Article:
Similar to the way others might use Instagram to share oddities from their day, portraits of friends, or scenes from their travels, Mosshart’s paintings are snapshots of the very same: a collection that acts, in many ways, as a sort of timeline of the last few years of Mosshart’s chaotic rock ’n’ roll lifestyle. There are references to places from Hollywood to Chicago and Mexico to Marseilles. “I bring paints and paper everywhere I go. That stuff takes up half my suitcase,” Mosshart admits. “I walked into the gallery yesterday and looked around and it was almost like having an out-of-body experience; like looking at a road trip movie in my head. Those things are made all over the place and they’re completely inspired by all these different places, and people I see and meet and know, and conversations I overhear. I’m constantly inundated with scenery and new situations and environments, so I suppose all of that comes right back out of me into a song or a painting or a bit of writing or something.” Far from being overwhelmed by it all, Mosshart sees each moment as a muse. “That’s why I love being on tour, that’s why I love traveling so much. It’s endlessly exciting to me and inspiring. It’s seriously like a million diary entries to me.”

In calling the show “Fire Power,” Mosshart makes reference to the combustible energy that drives her forward — as she puts it, “the endless moving, and the speed at which I work, and the complete chaos of it all.” It’s also a phrase scrawled across the bottom of one of the paintings; in piece after piece, cryptic text floats in the margins between jumbled forms. “I’m a lyricist — I write words pretty much all day long, so it makes sense to me that I’m also writing in my paintings as well,” she explains. “They can be nonsensical. It’s more of a feeling than meaning.”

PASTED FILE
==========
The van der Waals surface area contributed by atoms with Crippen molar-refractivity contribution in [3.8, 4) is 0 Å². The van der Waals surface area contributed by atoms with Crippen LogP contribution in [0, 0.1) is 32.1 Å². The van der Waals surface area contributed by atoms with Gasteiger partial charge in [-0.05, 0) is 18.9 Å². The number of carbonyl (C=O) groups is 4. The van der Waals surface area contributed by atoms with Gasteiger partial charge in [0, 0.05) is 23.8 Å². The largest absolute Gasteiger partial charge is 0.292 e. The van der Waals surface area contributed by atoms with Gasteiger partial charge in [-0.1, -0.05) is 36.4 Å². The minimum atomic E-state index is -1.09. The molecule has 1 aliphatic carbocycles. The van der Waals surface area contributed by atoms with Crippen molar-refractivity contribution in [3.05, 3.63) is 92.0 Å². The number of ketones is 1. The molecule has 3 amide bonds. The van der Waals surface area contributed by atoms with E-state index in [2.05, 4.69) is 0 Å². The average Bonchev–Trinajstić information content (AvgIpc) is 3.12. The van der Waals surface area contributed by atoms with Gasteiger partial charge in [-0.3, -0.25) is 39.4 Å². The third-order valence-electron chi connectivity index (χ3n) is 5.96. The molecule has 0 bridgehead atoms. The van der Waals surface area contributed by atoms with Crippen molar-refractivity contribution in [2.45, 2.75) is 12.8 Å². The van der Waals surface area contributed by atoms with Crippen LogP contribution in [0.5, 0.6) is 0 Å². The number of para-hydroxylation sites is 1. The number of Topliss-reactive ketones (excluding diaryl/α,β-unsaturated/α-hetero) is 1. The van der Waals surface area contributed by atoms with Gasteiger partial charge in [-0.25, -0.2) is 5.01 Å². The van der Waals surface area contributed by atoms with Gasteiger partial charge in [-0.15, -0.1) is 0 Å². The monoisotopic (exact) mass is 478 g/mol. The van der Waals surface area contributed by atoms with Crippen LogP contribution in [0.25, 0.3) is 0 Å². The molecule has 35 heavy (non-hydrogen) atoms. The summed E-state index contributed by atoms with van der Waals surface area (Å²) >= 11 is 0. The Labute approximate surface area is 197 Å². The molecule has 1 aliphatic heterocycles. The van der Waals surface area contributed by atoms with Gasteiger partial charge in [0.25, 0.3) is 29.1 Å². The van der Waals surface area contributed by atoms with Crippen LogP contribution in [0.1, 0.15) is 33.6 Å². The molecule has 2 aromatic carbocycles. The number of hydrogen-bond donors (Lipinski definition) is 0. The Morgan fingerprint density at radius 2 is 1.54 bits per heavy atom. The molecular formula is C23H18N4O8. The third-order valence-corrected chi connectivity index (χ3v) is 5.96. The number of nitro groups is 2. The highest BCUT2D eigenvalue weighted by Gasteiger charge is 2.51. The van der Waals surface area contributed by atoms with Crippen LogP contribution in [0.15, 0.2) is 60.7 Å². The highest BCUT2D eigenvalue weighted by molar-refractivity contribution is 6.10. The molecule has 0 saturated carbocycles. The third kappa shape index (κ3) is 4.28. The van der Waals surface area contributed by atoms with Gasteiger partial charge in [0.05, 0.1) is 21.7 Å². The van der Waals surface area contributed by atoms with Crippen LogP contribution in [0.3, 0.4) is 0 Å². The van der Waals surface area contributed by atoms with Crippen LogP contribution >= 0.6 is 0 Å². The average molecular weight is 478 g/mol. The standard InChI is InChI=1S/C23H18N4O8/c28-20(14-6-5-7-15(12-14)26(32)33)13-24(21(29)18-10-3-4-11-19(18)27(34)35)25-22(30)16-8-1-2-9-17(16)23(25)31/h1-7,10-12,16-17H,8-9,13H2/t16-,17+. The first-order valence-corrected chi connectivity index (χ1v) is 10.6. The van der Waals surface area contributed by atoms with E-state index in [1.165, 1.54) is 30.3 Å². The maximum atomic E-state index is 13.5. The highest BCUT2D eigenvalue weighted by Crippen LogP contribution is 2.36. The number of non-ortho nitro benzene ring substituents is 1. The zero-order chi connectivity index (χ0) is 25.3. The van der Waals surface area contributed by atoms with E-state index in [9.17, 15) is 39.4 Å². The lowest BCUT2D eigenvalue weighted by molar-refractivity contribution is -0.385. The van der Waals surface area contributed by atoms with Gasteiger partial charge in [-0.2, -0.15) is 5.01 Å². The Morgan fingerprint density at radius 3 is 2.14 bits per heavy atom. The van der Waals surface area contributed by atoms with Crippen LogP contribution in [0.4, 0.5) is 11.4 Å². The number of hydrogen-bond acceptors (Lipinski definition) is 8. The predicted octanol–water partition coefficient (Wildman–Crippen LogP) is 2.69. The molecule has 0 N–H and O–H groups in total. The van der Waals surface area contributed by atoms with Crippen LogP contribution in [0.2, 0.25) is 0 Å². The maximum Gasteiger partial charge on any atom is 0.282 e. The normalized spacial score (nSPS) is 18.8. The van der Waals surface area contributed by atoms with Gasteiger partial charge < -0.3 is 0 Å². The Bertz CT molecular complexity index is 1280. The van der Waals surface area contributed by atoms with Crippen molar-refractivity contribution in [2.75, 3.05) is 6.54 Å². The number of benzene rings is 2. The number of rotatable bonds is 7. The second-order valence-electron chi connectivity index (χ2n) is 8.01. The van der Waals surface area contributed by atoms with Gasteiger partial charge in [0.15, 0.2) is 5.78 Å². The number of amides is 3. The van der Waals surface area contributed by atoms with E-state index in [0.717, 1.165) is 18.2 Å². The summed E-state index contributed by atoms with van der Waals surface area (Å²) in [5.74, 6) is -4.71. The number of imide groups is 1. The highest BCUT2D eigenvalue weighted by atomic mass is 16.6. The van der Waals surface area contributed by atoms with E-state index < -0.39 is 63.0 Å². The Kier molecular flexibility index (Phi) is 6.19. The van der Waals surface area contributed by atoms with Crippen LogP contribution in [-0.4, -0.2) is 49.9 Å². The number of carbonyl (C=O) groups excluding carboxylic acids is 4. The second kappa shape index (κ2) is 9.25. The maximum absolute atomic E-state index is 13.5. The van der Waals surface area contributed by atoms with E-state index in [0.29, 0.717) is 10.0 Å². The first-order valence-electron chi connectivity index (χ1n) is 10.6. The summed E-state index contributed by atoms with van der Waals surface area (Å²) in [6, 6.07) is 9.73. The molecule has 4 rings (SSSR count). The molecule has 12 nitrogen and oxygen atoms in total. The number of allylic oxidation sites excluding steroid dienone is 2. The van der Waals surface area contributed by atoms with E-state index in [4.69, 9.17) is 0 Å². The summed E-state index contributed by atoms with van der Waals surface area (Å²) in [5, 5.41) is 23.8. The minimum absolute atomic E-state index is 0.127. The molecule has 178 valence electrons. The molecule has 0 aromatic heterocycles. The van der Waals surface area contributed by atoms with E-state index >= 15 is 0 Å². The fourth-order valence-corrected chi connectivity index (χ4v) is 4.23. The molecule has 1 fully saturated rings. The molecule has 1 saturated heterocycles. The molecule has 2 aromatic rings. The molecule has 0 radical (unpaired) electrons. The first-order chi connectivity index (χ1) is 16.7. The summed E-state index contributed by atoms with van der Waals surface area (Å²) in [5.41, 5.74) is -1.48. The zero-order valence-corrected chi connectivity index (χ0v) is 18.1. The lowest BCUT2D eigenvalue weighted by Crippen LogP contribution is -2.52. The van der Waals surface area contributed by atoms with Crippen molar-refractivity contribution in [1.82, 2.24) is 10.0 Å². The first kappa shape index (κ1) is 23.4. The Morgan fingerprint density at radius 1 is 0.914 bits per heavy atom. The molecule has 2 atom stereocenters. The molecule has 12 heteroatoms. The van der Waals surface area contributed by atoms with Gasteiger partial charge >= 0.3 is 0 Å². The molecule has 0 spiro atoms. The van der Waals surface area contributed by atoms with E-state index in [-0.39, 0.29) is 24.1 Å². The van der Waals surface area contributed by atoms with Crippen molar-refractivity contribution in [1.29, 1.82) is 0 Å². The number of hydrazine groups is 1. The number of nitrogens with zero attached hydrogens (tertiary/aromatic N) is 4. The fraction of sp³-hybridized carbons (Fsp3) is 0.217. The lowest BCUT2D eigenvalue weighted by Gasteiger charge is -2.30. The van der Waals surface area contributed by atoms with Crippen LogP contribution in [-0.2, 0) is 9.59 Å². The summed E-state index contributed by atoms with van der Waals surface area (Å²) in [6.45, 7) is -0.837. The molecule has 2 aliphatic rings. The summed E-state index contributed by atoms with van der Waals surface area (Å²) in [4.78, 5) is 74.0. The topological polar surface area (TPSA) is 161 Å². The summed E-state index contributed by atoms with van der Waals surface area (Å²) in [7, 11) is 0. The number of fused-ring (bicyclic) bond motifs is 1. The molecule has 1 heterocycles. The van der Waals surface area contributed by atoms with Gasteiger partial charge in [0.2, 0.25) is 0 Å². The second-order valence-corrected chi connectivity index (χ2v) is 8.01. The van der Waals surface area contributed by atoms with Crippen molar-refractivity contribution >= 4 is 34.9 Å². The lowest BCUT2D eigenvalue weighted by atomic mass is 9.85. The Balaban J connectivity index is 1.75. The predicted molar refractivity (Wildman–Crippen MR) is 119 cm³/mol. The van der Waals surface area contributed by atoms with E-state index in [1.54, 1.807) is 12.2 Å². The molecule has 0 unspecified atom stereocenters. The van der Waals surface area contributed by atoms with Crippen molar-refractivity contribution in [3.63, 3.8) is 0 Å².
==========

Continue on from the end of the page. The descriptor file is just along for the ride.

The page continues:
‘I don’t think there’s anything more fun than racing a paint-covered remote control car around your studio.’

Just as she uses a guitar riff to set the mood of a jagged Kills stomp, Mosshart’s seemingly manic mark-making is a similar exploration of tempo, whether that’s the childlike scribble of oil stick, a gonzo splatter, or a tire tread running rampant through a canvas. “The tire tracks…” she says, “that was kind of a long process.” Not only inspired by being on the road, Mosshart also takes her cues, it seems, by what is actually on the road. “I’ve always loved skid marks, treads, donut marks — like people spinning out, that mark that they leave. If I could cut out the ground and frame that, I would. I just think they’re so beautiful — they’re like these strange fossils of engine power.”